Unlike other federal workforce programs, funding under the Perkins Act flows exclusively to educational institutions and ultimately to school districts and community colleges. The new law is designed to give employers a greater role in determining the types of career and technical educational programs that will address their workforce development needs.

Employer action

The new law's required engagement and consultation between education authorities and employers presents a tremendous opportunity for the roofing industry. As the law is being implemented, state officials are seeking input regarding labor shortages and the skills employers are looking for to meet their workforce needs. This input will be used to design and implement career and technical educational programs at high schools and community colleges. More effective collaboration between educational institutions and employers at the state and local level is key to success.

To take advantage of this opportunity, employers need to make their voices heard. Employers can reach out to state education agencies that oversee Perkins Act-related programs and local high schools, community colleges and trade schools to begin communicating workforce needs to educators. Employers should ask about opportunities for collaboration such as partnerships between employers and educators, internships and other work-based training efforts. Opportunities will vary by state based on local needs and preferences.

An excellent resource for helping employers identify the state agencies and officials responsible for determining Perkins Act funding is Advance CTE, a nonprofit association representing state education agency directors and other officials responsible for secondary, post-secondary, and adult career and technical educational programs in the U.S. Advance CTE's website,, has a map of all 50 states with contact information for key officials.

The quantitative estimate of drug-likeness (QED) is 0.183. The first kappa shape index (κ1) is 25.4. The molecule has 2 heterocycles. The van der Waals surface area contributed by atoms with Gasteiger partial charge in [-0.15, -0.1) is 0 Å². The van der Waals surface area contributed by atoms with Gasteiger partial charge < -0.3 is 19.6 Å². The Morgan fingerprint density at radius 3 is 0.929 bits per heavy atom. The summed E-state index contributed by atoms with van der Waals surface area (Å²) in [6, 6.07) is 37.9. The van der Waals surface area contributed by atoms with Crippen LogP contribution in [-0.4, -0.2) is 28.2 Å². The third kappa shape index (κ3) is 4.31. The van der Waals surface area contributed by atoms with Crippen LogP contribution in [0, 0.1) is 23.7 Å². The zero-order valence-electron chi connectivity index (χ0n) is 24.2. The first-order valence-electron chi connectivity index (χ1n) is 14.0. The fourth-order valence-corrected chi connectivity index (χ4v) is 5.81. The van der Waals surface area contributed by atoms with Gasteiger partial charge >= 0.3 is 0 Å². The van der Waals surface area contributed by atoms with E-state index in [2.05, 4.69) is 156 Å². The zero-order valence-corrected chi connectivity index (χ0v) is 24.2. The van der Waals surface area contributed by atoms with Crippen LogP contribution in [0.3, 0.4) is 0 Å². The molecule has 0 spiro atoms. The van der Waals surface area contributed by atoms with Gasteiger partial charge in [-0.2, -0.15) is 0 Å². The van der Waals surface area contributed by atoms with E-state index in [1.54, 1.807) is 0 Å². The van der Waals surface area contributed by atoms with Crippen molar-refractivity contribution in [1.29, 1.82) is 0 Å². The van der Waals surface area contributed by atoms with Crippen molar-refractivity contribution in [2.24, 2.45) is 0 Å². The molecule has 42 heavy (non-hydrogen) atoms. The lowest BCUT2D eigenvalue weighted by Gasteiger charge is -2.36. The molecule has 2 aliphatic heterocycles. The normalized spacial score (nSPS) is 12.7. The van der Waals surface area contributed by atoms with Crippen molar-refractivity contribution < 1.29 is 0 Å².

State officials have begun the process of establishing plans to implement the new law, and they will work with employers to draft multiyear plans to achieve career and technical education goals. Each state plan is due in the spring of 2020. The agencies tasked with distributing Perkins Act funding will hold public hearings and provide opportunities for consultation with business representatives and other stakeholders in the coming months.

The Strengthening Career and Technical Education for the 21st Century Act is designed to help employers meet their workforce needs by providing students with the skills needed to pursue rewarding careers. The passage of this law demonstrates how the collective voice of the roofing industry was heard by Congress during Roofing Day in D.C. 2018 and how a united industry can influence government policy for the benefit of employers and employees. It now is critical for industry and government leaders at local, state and federal levels to take advantage of the new opportunities created by the law's enactment.

Duane Musser is NRCA's vice president of government relations in Washington, D.C.

This column is part of Rules + Regs. Click here to read additional stories from this section.